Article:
The Solothurn Film Festival announces the line-up for its 58th edition
- After two years marked by the pandemic, the festival is ready to reopen to the public with a grand total of 217 films, selected from the 642 submitted
After a 2022 edition marked by an interim artistic and administrative directorship temporarily replacing Anita Hugi (who was artistic director between 2019 and 2021), the Solothurn Film Festival is returning to a “normal” situation between 18 and 25 January following the appointment of Ticino-born Niccolò Castelli as artistic director and Monica Rosenberg as administrative director. Another new development this year is the introduction of a series of meetings entitled Fare Cinema [Making Films], which looks to lend a voice to specialists who will discuss specific aspects relating to “making films”.
The programme of the Solothurn Film Festival’s 58th edition promises to be particularly varied, both in terms of content and form, “with an incredibly high number of fiction films, a great quantity of films revolving around strong female characters, and above all, daring, original stories”, to quote Castelli. The growing presence of films by young directors and of low-budget productions in the festival’s competitive sections is another feature of this 2023 edition.
The opening film this year, which is also competing for the Prix de Soleure, is This Kind of Hope [+see also:
film profile] by Pawel Siczek (Switzerland/Germany). The movie follows the Belorussian activist, and former diplomat and Deputy Minister of Foreign Affairs Andrei Sannikov, who hasn’t stopped fighting – lately as a stateless person - for a democratic Belorussia, since resigning from public office in protest against the Lukashenko dictatorship.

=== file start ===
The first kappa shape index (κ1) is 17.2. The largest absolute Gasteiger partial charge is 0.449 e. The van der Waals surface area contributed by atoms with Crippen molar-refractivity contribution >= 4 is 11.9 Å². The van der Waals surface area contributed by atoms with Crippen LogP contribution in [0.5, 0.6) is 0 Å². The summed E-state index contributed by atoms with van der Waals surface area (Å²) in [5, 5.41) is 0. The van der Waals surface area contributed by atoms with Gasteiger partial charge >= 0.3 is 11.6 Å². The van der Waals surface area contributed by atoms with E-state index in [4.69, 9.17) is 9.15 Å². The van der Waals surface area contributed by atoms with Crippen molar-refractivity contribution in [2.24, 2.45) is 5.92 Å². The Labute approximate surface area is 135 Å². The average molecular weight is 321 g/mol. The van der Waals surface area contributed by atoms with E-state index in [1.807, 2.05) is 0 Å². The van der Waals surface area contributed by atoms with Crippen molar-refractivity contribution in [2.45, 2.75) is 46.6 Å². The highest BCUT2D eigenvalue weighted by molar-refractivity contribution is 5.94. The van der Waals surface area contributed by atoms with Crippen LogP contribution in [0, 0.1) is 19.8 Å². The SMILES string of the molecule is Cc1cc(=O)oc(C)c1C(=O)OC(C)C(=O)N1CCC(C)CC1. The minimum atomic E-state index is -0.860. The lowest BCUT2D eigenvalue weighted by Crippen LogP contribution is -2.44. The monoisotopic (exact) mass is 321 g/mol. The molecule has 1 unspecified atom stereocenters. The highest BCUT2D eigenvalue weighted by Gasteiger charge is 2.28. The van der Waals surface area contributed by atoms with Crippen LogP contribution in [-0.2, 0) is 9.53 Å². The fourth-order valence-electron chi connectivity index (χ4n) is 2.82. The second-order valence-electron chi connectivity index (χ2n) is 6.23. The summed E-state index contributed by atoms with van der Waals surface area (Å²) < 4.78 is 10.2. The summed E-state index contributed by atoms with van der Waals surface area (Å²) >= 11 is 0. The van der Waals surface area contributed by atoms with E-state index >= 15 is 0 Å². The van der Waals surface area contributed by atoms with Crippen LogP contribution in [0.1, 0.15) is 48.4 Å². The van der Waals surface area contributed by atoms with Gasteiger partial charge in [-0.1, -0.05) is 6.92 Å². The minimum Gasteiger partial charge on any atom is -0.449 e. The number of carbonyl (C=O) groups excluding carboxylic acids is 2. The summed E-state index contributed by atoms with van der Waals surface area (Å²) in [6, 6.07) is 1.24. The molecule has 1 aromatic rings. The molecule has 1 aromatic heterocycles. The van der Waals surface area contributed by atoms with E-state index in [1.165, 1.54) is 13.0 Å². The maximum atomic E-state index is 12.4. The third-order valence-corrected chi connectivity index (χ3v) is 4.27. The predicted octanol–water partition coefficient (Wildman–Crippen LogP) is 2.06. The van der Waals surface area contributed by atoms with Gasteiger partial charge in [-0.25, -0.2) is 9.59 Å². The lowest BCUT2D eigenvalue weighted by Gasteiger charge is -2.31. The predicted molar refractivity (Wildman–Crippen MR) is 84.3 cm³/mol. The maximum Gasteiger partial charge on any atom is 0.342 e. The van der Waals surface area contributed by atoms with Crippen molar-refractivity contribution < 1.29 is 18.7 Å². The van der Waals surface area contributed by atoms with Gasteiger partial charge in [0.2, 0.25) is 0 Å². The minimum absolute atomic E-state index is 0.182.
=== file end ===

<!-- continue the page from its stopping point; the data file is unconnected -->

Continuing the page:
Strong and hard-hitting subjects are also the focus of the seven films (five documentaries and two fiction films) which are in the running for the prestigious Prix de Soleure, starting with The Land Within [+see also:
interview: Fisnik Maxville
film profile] by the Swiss director born in Kosovo Fisnik Maxville, who previously triumphed in the First Works Competition in Tallinn’s Black Nights Festival. The movie follows two boys grappling with a past tainted by crimes which they’re not yet able to speak of. There’s also The DNA of Dignity [+see also:
film profile], the debut feature film by the Swiss director residing in Sarajevo Jan Baumgartner. Previously presented in Locarno’s Critics’ Week, this is another film exploring the darkest recesses of the Balkan War, a conflict which caused the disappearance of thousands of people, many of whom are still missing today. Until Branches Bend [+see also:
film profile] by Swiss-Canadian director Sophie Jarvis, which premiered at the Toronto, likewise tackles a topical theme, though this time in fiction form, namely the threat posed by invasive species. More intimist but no less incisive, there’s also Big Little Women by Nadja Fares, which focuses on feminist struggles against the patriarchy; Trained to See – Three Women and the War, which homes in on the first female war correspondents and their particular approach to photography; and The Curse, which is a poetic and tortured autobiography by its two directors Maria Kaur Bedi and Satindar Singh Bedi.
In terms of the Audience Award, this section consists of four fiction films and just as many documentaries, six of which are screening in world premieres. Among these we find two portraits of extraordinary characters, seen through the eyes of those who knew them best, namely The Giacomettis [+see also:
film profile], which is Susanna Fanzun’s second feature film, and The Mies van der Rohes by Sabine Gisiger, which is a family chronicle telling the life story of the women who were close to the legendary architect: his wife, his two daughters and his lover. Both movies are produced by Dschoint Ventschr.
The First Work line-up, meanwhile, which was introduced three years ago, consists of seven films, including four world premieres: Peripheric Love by Luc Walpoth, whose short films have scooped awards in prestigious festivals such as Locarno, Sitges and Clermont-Ferrand; Retreat [+see also:
film profile] by Leon Schwitter, which explores a father-son relationship; The Deminers, which is Michael Urs Reber’s first documentary; and Theory of Change by Dennis Stauffer.
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